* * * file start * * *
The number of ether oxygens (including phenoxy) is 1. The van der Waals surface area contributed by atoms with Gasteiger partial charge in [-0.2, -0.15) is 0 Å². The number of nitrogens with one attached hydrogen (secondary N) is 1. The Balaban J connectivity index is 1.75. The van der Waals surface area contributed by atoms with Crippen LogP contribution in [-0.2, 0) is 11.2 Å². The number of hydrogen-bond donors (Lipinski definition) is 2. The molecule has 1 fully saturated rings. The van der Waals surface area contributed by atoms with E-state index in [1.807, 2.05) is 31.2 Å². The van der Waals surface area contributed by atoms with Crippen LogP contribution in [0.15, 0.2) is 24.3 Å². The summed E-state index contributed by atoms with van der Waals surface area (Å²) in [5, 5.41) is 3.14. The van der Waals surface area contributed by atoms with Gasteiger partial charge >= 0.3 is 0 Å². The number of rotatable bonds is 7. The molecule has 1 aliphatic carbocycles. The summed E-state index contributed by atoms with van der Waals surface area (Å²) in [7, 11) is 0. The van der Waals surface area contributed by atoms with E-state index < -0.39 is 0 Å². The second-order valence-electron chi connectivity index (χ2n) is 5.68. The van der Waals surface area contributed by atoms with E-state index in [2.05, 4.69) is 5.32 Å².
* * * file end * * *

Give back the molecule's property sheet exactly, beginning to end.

The number of ether oxygens (including phenoxy) is 1. The van der Waals surface area contributed by atoms with Gasteiger partial charge in [-0.2, -0.15) is 0 Å². The number of nitrogens with one attached hydrogen (secondary N) is 1. The Balaban J connectivity index is 1.75. The van der Waals surface area contributed by atoms with Crippen LogP contribution in [-0.2, 0) is 11.2 Å². The number of hydrogen-bond donors (Lipinski definition) is 2. The molecule has 1 fully saturated rings. The van der Waals surface area contributed by atoms with E-state index in [1.807, 2.05) is 31.2 Å². The van der Waals surface area contributed by atoms with Crippen LogP contribution in [0.15, 0.2) is 24.3 Å². The summed E-state index contributed by atoms with van der Waals surface area (Å²) in [5, 5.41) is 3.14. The van der Waals surface area contributed by atoms with Gasteiger partial charge >= 0.3 is 0 Å². The number of rotatable bonds is 7. The molecule has 1 aliphatic carbocycles. The summed E-state index contributed by atoms with van der Waals surface area (Å²) in [7, 11) is 0. The van der Waals surface area contributed by atoms with E-state index < -0.39 is 0 Å². The second-order valence-electron chi connectivity index (χ2n) is 5.68. The van der Waals surface area contributed by atoms with E-state index in [2.05, 4.69) is 5.32 Å².